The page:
This post is part of a series of highlighted practices from the Visionaria curriculum for “personal and civic development” classrooms in Peru.
Make the Most of Your Conversations
Communicating with family members and friends is more important than ever, and has begun to demand an increasing portion of our days — especially if you continue to perform essential work in the community. There are people you need to continue talking with, and others who will need to talk to you.
Practicing “active listening” can be a simple way to use your time connecting with others more effectively. It allows you to get to the root of a problem or emotion so you can talk through it more effectively (if that is your goal). Active Listening can turn tiring daily check-ins with family members into opportunities for you to to improve your communication skills — something to look forward to.
ADAPTED PRACTICE: Active Listening
- Know that when most people listen, they can get distracted by thinking about what they will say when the person finishes speaking.
- To practice active listening, you set a goal to listen to the other person without interrupting them for 2-3 minutes and be able to summarize what it is you heard back to them. Some tips for doing this successfully include:
- Use your body language to show that you care — stay focused on their conversation, avoid other distractions, be careful of your facial expressions, and give short verbal cues and nods that indicate that you are listening and are open to hear more.
- Continue to prompt your conversation with open ended questions that labels an idea or emotion you heard them say, starting with “It seems like…” or “It sounds like…” (Don’t be afraid to sit and wait to allow for time to think; You are not in a rush, your goal is to listen and learn).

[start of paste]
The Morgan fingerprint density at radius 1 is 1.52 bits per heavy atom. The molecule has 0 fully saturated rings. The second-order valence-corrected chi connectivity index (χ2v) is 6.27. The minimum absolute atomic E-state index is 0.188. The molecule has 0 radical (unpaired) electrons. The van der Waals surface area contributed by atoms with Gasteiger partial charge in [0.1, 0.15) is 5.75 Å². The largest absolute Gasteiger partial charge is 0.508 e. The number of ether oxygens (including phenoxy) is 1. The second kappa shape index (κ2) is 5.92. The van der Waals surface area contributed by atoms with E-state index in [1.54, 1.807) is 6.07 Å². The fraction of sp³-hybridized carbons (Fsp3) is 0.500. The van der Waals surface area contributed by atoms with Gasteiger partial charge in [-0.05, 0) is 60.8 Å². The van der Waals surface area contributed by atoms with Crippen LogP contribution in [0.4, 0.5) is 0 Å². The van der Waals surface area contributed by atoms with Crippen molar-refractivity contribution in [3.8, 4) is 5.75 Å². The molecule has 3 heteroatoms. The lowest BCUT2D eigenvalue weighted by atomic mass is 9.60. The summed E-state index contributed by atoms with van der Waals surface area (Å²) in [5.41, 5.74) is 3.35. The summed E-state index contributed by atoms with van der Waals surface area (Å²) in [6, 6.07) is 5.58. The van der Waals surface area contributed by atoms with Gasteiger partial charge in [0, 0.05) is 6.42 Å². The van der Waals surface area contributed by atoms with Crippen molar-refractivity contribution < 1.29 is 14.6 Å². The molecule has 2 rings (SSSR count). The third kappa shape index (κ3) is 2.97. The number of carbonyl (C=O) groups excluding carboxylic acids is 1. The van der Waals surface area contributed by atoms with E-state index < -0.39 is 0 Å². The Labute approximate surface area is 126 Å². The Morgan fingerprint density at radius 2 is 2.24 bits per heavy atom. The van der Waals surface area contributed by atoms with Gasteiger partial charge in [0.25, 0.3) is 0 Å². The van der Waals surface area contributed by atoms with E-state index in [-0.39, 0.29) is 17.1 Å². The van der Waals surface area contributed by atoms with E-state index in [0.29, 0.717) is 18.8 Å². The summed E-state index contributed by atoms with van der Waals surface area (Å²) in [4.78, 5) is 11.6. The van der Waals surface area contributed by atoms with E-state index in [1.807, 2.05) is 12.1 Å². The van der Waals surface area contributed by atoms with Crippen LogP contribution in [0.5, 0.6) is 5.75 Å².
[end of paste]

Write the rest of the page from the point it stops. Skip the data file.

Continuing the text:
- Do not rush to judge their feelings or give advice, try to show an understanding of their perspective even if you disagree.
- AFTER you have listened and clarified and shown your understanding of what the person has to say, then you can move onto to any advice or problem-solving that seems appropriate.
MODIFIED PRACTICE: Specific Good Things
- Feel whether a conversation is no longer productive and is stuck in a pattern of negativity.
- Suggest that you and the other person(s) take a few minutes to think and share “one good thing” that happened in the last 24 hours.
- The only criteria is that it has to be very specific (“Lunch was good” is not good enough; Try for, “I liked the turkey sandwich I made for lunch and how it made me feel this afternoon”)
NOTE: Thinking of a specific, positive thing about your day is a powerful way to train YOUR brain too. In a matter of days, writing just “3 good things” that happened can train your brain to see more good things around you. One study found that participants who wrote down three good things each day for a week were happier and less depressed at the one-month, three-month, and six-month follow-ups. Even after stopping the exercise, they remained significantly happier.